Ruling of the CJ NOT Final Under Laws of Guyana
Submitted by Rickford Burke, President, Caribbean Guyana Institute for Democracy (CGID)
Guyana’s constitution is under assault. Misuse, misconstruction, misinterpretation and perversion of the supreme law dominate our political and constitutional quagmire. The court’s carte blanch approbation of the abuse, and potential criminal misuse, of the no confidence provision, as well as the potential perversion and abuse of Articles 156.3. (a) and (b) and 155. 1 (a), collapsed public confidence in the court. Wisdom, scholarly interpretation of the law and constructionist application of the intent of the framers of our constitution ought to compel the Court of Appeal and the Caribbean Court of Justice (CCJ) to reverse the ruling of Chief Justice (CJ). This will preserve public trust in the “judicial process.”
Henceforth, the CJ’s ruling will be taught in law schools, analyzed by constitutional scholars and dissected by academicians. In his analysis of the CJ’s ruling, foremost constitutional scholar, former Justice of the CCJ, Professor Duke Pollard, delineated that it was misdirected. In an article published in the February 14, 2019 edition of the Guyana Chronicle newspaper, Justice Pollard submitted that the alleged requirement for the government to resign which the CJ affirmed, is “not consistent with the language of commitment employed by the drafters of the constitution.”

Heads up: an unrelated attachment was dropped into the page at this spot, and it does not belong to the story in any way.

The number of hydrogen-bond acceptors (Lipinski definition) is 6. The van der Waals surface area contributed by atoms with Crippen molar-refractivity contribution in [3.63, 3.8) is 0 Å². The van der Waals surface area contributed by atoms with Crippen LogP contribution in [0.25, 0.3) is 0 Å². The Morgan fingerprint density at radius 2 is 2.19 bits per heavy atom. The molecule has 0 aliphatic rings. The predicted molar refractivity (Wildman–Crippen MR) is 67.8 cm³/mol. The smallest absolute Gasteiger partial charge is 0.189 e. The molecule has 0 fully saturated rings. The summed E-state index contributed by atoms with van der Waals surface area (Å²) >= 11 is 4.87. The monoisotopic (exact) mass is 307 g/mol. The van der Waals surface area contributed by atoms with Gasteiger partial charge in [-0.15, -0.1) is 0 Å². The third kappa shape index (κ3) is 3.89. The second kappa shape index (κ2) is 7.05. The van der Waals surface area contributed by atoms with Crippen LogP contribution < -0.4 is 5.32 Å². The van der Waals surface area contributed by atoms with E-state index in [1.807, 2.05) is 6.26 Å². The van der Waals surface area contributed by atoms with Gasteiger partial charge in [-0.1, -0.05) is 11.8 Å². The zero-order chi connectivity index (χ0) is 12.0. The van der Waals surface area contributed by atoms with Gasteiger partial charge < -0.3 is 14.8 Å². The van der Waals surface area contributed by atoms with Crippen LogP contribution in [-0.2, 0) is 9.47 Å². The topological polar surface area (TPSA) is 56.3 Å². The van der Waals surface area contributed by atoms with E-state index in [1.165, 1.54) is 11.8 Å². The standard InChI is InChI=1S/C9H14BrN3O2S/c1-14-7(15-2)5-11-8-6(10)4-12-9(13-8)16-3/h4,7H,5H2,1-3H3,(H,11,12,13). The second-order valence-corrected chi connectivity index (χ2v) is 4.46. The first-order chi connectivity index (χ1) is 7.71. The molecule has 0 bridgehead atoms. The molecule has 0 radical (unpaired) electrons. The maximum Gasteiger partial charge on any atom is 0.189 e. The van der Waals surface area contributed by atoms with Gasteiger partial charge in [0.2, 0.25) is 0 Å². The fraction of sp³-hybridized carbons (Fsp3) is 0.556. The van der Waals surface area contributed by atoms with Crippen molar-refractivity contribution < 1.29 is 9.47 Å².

Article 106 (6) of the constitution states “The Cabinet including the President shall resign if the Government is defeated by the vote of a majority of all the elected members in the National Assembly on a vote of confidence. Article 106 (7) states that, “the Government shall remain in office and shall hold an election within three months, or such longer period as the National Assembly shall by resolution supported by not less than two-thirds of the votes of all the elected members of the National Assembly determine and shall resign after the President takes the oath of office following the election.”
Justice Pollard proffered that “Articles 106 (6) and 106 (7) “must be construed conjunctively and not disjunctively as the CJ did. The juris held that “If this is what the draftsman intended he would have said “the government shall be deemed to have resigned on the passage of the confidence motion…Clearly, the draftsman did not intend this since his intention was definitively set out in article 106 (7).”
Justice Pollard’s submission is apposite. The likes of Ralph Ramkarran and officers of the Bar Council of the Guyana Bar Association and others, driven by cultural and political allegiance to the PPP, arrogated to themselves custodial and intellectual dominion over interpretation of the constitution. Their continual attempt to engage in this exegesis of the law is done with unprecedented perversion. Albeit their tossed about opinions become infinitesimal amidst the scholarship of the erudite juris, Professor Pollard.
Justice Pollard is right. At no time does the constitution contemplate governance of Guyana without cabinet. Article 106 (1) states “There shall be a Cabinet for Guyana, which shall consist of the President, the Prime Minister, the Vice-Presidents, and such other Ministers as may be appointed to it by the President. Article 106 (2) states “The Cabinet shall aid and advise the President in the general direction and control of the Government of Guyana and shall be collectively responsible therefor to Parliament.”